By Ivan Lennon
On 15 March, 1919, an ”unruly confrontation” occurred at the ornate Devonshire-built train station in Lismore (above) between the R.I.C. and supporters of Volunteers J.J. Madden, John Keyes and George Lennon. The trio had been charged, convicted, and sentenced (on March 12) to gaol, under the Defence of the Realm Act (D.O.R.A.), for unlawful assembly and drilling of the Volunteers. Eighteen-year-old Lennon had been “on the run” for nearly a year since an arrest warrant had been issued on April 11, 1918 subsequent to an April 6 riot at the Court House in Dungarvan.
As Tommy Mooney noted in the "Cry of the Curlew": At the train station, “the R.I.C. , however, backed off and the trio eventually were sent off to Cork with patriotic songs and much cheering and jeering” at the Constabulary.
At Cork Male Prison, as mandated by the Dublin GHQ order of August 1918, non-cooperation was the order of the day. The internees were under the overall command of Wexford’s Tom D. Sinnott (“prisoner officer commanding”) and, in Wing 10, by Kerry’s Charlie Daly (1923 “Drumboe Martyr”). Being in violation of prison rules, the men were removed to solitary confinement where, as Lennon noted, conditions were shockingly bad: “there was no heat of any kind,….beds were mere benches, barred windows were devoid of glass and food was of an appalling poor standard.” To add to their woes the men’s period of incarceration coincided with the last outbreak of the so called “Spanish Influenza” which killed upwards of 50 million world wide.
(Right: George Lennon.)
Shortly after his nineteenth birthday (26 May 1919), Lennon was prematurely released “in poor health.” He returned to his native Dungarvan where he was nursed back to health by the Whelans of nearby Ballyduff Lower and his widowed Cumann na mBan mother who fed him numerous “egg flips.”
Ivan Lennon, son of Irish Volunteer George Lennon, is a retired history teacher living in Rochester, N.Y. He was born during the “ The Emergency” years, at Dublin’s famed Rotunda Hospital, a stone’s throw from the G.P.O. where the Irish Republic was proclaimed during Easter Week 1916. Ivan is the author of a family history of the Shanahan and Lennon sides of his family. “Ulster to the Déise: Lennon's in Time” includes material on the War of Independence in County Waterford.
More on the Irish War of Independence
The Tureengarriffe Ambush: Cork and Kerry Strike a Blow
The Tourmakeady Ambush: Shrouded By the “Fog of War” in Mayo
The Headford Ambush: Time Runs Out in Kerry
Cataclysm in Cork: The Battle of Clonmult
“The Scourge of Tralee”: Stalking the “The Major”
The Dromkeen Ambush: Down Into the Mire in County Limerick
The Rineen Ambush: Hell Comes to County Clare
The Carrowkennedy Ambush, June 2, 1921: Revenge is a Dish Best Serv...
Tom Barry: 'We May Have Great Men, But We’ll Never Have Better'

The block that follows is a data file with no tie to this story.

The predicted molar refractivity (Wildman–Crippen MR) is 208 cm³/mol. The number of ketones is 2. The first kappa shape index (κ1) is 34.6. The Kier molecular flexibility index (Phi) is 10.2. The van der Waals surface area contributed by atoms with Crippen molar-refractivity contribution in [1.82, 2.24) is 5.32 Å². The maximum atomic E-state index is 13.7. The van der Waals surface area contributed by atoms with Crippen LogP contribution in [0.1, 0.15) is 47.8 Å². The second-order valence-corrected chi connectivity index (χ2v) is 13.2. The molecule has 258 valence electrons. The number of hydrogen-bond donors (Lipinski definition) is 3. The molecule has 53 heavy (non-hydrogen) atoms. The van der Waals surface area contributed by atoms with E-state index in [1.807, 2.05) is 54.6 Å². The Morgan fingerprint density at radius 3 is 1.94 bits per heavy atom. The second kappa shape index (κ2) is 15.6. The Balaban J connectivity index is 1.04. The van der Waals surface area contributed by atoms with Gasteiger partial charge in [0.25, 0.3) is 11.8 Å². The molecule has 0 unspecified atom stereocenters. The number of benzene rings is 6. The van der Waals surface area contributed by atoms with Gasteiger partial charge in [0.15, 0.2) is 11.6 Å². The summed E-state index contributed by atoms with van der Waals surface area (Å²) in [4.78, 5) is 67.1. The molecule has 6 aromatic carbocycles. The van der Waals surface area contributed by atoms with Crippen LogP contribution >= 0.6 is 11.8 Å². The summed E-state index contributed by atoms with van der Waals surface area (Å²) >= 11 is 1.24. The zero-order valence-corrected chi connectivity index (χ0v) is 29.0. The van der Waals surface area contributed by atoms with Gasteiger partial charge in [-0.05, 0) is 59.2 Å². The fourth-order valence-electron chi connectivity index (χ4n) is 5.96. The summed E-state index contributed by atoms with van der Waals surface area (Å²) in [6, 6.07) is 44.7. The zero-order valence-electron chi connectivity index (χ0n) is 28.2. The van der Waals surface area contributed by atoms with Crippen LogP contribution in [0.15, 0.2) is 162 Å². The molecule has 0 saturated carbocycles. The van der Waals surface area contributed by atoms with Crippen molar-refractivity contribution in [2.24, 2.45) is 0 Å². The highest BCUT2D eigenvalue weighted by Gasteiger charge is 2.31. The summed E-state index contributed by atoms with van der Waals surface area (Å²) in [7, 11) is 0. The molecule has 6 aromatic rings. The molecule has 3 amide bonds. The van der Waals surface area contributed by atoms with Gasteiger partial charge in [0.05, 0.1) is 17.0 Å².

The Battle of Crossbarry: ... 'Who Piped Old Ireland Free'
The Kilmeena Ambush, May 19, 1921: Seeds of Victory in a Defeat
'Nigh Comeragh's Rugged Hills': Ambush at The Burgery
The R.I.C. In An Untenable Position, Part 1: Trauma at The Burgery
The Lispole Ambush -- Averting Disaster on the Dingle Peninsula
Patrick White: A Clareman's Tragic Death on Spike Island
'And To Watch the Sunbeams Dancing O’er the Wicklow Mountains High'
Always Remember ~ Cumann na mBan
War of Independence -- How the Nuns of Kylemore Saved My Father's Life
Terence MacSwiney: Irish Martyr
Walking to Work Through a Battle Zone
Review of 'Emmet Dalton - Somme Soldier, Irish General, Film Pionee...
Ballinalee, County Longford: The Village of Generals
The Anglo-Irish Treaty: Seed of 'The Troubles'
The Forgotten Ten:
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Admin Comment by Fran Reddy on March 13, 2019 at 4:39pm
Ahhh, Lismore - such a beautiful little town in County Waterford. I'll never forget visiting there! I highly recommend it! If you go, please eat at Eamon's Place on the main street. Fabulous food and hidden garden out back!
Thanks for the history! ;)
I have been visiting since 1950. Not familiar w/ Eamon's Place . Where exactly? I frequent Ormonde's, the Shamrock, Merry's and , most frequently, the Moorings on the quay - also on family occasions, The Tannery
OOPS I had better read more closely - you were referencing Lismore!
George Lennon, Commander of the West Waterford Flying Column: An Interview with his son, Ivan Lennon
Ivan Lennon recalls his fathers role in Irelands struggle for Freedom. At the age of 20, George Lennon became the youngest commander of a flying column during the Irish War of Independence, leading the West Waterford column in ambushes and actions in the face of heavy odds against British forces across the county.